[0086] In an embodiment of the present invention, the clock 406 advances at discrete intervals, each interval being determined based on the minimum completion time of an event in the simulation or the next start time for a new active sequence, whichever is sooner. If the clock 406 increments to a time that satisfies the start time of a workload definition sequence received by the evaluation engine, the activator module 404 will activate the sequence and the sequence processor 410 will process the first request node into events. Also, if multiple events are simulated concurrently by the simulator module 418 during the same simulation interval, the clock 406 increments to the time at which the first event completes (based on the predicted duration of the event). If the completed event also completes a request node, then the sequence processor 410 initiates the next request node in the same sequence and the scheduler 414 schedules the events with the appropriate hardware model. After incrementing the clock 406, the simulator 418 starts the next simulation interval with any new or pending events designated for the current interval. Therefore, in addition to being used in activating sequences, the clock 406 may also be used as a basis for simulating each event and incrementing to the next set of workload request nodes to be simulated.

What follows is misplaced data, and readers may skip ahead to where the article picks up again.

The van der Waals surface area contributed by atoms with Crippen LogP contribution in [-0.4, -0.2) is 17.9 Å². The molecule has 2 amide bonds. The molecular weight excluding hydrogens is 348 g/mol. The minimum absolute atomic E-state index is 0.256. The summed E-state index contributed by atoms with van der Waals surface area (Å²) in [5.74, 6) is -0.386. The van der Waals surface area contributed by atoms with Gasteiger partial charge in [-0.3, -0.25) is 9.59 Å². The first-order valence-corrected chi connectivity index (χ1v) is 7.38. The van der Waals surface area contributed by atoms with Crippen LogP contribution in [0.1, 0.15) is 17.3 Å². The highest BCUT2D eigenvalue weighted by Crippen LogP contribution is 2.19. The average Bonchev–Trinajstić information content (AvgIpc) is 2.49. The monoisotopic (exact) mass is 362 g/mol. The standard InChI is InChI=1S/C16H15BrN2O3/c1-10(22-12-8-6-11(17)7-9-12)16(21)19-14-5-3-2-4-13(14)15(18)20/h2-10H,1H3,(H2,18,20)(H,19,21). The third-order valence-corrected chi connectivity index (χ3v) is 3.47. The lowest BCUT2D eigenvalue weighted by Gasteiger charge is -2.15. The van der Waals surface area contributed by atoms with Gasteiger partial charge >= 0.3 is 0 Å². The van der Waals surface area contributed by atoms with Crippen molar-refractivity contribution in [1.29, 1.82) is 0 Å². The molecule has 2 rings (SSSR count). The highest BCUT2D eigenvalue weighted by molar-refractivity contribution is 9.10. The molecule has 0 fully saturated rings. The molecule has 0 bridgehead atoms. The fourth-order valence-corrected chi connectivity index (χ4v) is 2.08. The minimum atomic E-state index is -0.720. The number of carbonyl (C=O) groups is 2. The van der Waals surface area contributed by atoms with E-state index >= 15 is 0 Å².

[0087]FIG. 5 illustrates operations for performing a performance simulation in an embodiment of the present invention. Operation 500 inputs one or more of monitoring traces, workload specifications, and statistical data, as discussed with regard to FIG. 1. Operation 502 generates a workload definition sequence according to the input data received in operation 500.